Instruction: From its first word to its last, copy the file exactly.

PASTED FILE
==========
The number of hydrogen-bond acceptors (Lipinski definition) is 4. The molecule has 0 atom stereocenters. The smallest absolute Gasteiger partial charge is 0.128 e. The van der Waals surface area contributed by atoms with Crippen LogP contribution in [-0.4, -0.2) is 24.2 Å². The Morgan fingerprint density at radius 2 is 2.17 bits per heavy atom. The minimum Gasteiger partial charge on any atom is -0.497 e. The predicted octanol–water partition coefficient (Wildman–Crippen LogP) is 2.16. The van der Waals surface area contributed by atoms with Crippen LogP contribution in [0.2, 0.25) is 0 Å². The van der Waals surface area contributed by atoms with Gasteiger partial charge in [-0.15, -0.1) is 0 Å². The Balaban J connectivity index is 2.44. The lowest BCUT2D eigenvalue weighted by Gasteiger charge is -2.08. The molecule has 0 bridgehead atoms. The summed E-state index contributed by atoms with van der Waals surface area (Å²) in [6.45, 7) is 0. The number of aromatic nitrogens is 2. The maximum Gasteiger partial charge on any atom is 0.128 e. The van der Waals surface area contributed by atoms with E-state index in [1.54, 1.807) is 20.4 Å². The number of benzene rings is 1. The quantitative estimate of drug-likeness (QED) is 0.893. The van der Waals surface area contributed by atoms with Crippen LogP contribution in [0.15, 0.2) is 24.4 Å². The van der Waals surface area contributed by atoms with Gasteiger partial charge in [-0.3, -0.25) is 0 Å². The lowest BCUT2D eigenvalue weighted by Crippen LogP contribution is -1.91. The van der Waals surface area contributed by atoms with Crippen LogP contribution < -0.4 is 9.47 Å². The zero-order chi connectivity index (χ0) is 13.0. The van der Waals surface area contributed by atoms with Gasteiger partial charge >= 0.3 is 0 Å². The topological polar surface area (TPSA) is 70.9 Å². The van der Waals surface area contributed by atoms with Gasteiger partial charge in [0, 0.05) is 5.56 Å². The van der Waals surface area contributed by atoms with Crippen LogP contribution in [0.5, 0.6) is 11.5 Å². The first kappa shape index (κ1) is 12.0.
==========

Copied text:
The number of hydrogen-bond acceptors (Lipinski definition) is 4. The molecule has 0 atom stereocenters. The smallest absolute Gasteiger partial charge is 0.128 e. The van der Waals surface area contributed by atoms with Crippen LogP contribution in [-0.4, -0.2) is 24.2 Å². The Morgan fingerprint density at radius 2 is 2.17 bits per heavy atom. The minimum Gasteiger partial charge on any atom is -0.497 e. The predicted octanol–water partition coefficient (Wildman–Crippen LogP) is 2.16. The van der Waals surface area contributed by atoms with Crippen LogP contribution in [0.2, 0.25) is 0 Å². The van der Waals surface area contributed by atoms with Gasteiger partial charge in [-0.15, -0.1) is 0 Å². The Balaban J connectivity index is 2.44. The lowest BCUT2D eigenvalue weighted by Gasteiger charge is -2.08. The molecule has 0 bridgehead atoms. The summed E-state index contributed by atoms with van der Waals surface area (Å²) in [6.45, 7) is 0. The number of aromatic nitrogens is 2. The maximum Gasteiger partial charge on any atom is 0.128 e. The van der Waals surface area contributed by atoms with E-state index in [1.54, 1.807) is 20.4 Å². The number of benzene rings is 1. The quantitative estimate of drug-likeness (QED) is 0.893. The van der Waals surface area contributed by atoms with Crippen LogP contribution in [0.15, 0.2) is 24.4 Å². The van der Waals surface area contributed by atoms with Gasteiger partial charge in [-0.3, -0.25) is 0 Å². The lowest BCUT2D eigenvalue weighted by Crippen LogP contribution is -1.91. The van der Waals surface area contributed by atoms with Crippen LogP contribution < -0.4 is 9.47 Å². The zero-order chi connectivity index (χ0) is 13.0. The van der Waals surface area contributed by atoms with Gasteiger partial charge >= 0.3 is 0 Å². The topological polar surface area (TPSA) is 70.9 Å². The van der Waals surface area contributed by atoms with Gasteiger partial charge in [0, 0.05) is 5.56 Å². The van der Waals surface area contributed by atoms with Crippen LogP contribution in [0.5, 0.6) is 11.5 Å². The first kappa shape index (κ1) is 12.0.